Lawmakers Agree To Extend COBRA Benefits, Delay Medicare Cuts And Give States More Money For Medicaid
Democratic committee leaders unveiled a tax extensions package today that would continue to allow laid-off employees "to get subsidies to buy health insurance through the COBRA program" and would "spare doctors from a scheduled 21 percent cut in Medicare payments," The Associated Press reports. It would also give states money to cover Medicaid costs (Ohlemacher, 5/20).
The Hill's On The Money: "On the Medicare issue, a summary released by [Senate Finance Chairman Max Baucus (D-Mont.) and House Ways and Means Chairman Sandy Levin (D-Mich.)] indicates physicians will not see the cuts in their payments and will instead receive 'reasonable updates' to rates for the rest of 2010 and in 2011. In 2012 and 2013, rates would continue to grow if spending growth is 'within reasonable limits.' Extra money would be set aside for primary care and preventive care, which were priorities in the new healthcare law" (Heflin, 5/20).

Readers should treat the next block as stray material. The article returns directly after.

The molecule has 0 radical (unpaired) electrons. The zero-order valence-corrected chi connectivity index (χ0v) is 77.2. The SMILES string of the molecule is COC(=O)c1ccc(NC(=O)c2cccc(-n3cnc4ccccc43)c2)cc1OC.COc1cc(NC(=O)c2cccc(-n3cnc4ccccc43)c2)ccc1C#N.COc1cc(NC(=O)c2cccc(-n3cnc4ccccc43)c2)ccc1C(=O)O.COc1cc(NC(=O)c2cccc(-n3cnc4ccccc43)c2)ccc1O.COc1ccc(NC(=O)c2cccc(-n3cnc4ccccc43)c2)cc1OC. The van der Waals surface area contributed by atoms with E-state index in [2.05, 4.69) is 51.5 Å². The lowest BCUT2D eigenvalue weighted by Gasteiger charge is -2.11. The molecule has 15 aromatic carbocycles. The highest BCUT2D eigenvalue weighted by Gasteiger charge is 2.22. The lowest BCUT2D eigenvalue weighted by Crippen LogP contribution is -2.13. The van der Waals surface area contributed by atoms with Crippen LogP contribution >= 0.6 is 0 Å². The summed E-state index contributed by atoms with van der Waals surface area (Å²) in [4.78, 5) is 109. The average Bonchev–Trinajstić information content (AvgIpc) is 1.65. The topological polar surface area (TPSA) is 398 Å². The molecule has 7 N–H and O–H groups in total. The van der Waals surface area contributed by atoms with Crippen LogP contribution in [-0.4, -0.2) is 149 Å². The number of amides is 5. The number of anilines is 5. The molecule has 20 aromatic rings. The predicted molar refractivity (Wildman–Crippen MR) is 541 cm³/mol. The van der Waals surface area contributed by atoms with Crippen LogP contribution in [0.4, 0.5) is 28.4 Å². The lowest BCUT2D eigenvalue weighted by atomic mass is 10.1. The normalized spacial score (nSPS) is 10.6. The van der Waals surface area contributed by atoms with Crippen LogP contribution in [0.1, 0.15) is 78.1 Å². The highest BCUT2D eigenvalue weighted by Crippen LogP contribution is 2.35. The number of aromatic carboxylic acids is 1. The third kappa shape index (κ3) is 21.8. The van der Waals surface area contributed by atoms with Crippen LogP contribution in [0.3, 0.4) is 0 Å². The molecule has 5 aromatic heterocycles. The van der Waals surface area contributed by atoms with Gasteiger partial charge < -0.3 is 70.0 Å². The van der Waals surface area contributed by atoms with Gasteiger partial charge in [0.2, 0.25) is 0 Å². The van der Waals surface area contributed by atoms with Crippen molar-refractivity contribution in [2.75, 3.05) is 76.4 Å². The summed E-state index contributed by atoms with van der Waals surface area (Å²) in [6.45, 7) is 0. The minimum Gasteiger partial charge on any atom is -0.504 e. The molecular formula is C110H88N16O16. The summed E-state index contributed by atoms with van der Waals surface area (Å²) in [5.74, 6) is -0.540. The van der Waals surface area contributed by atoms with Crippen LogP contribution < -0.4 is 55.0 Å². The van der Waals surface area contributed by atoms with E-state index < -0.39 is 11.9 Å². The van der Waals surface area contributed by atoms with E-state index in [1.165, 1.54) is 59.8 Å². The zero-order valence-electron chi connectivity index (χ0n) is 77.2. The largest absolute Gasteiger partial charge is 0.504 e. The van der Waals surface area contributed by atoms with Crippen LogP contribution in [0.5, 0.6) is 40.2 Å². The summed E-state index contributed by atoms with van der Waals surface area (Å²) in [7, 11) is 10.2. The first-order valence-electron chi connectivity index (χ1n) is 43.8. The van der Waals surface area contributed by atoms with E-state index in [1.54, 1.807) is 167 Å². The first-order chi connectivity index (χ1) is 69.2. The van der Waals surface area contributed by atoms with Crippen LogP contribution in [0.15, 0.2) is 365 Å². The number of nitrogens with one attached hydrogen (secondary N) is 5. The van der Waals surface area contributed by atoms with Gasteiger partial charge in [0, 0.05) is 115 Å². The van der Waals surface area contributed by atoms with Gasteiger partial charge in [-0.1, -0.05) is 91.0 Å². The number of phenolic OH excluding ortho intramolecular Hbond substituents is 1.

The Hill, in a separate story: "The 'doc fix' provision is still being scored by the Congressional Budget Office, but will cost less than the $88.5 billion cushion the House can use to pass legislation without offsets under pay-go rules." Additionally, after the three-year window, "the payment formula would revert to the current system, meaning physicians would once again face drastic cuts unless Congress acts again in the future." The overall extenders package is expected to be considered by the House Rules Committee Thursday (Pecquet, 5/20).
CQ: The Medicare "extension is shorter than the five-year physician payment adjustment that many House Democrats had sought, and it was pared back over the past few days to make Senate passage easier." In addition, the bill "would extend special Medicaid assistance to states through June 30, 2011, at a cost of $24 billion over 10 years, and extend an emergency fund for low-income families."
"The release of the bill summary ... could allow the House to consider the measure (HR 4213) as early as Friday, if leaders can persuade moderate Democrats to vote for a measure that would increase the federal budget deficit. It also remains unclear whether Senate Democrats will be able to muster the 60 votes they will need to advance the package" (Rubin, 5/20).
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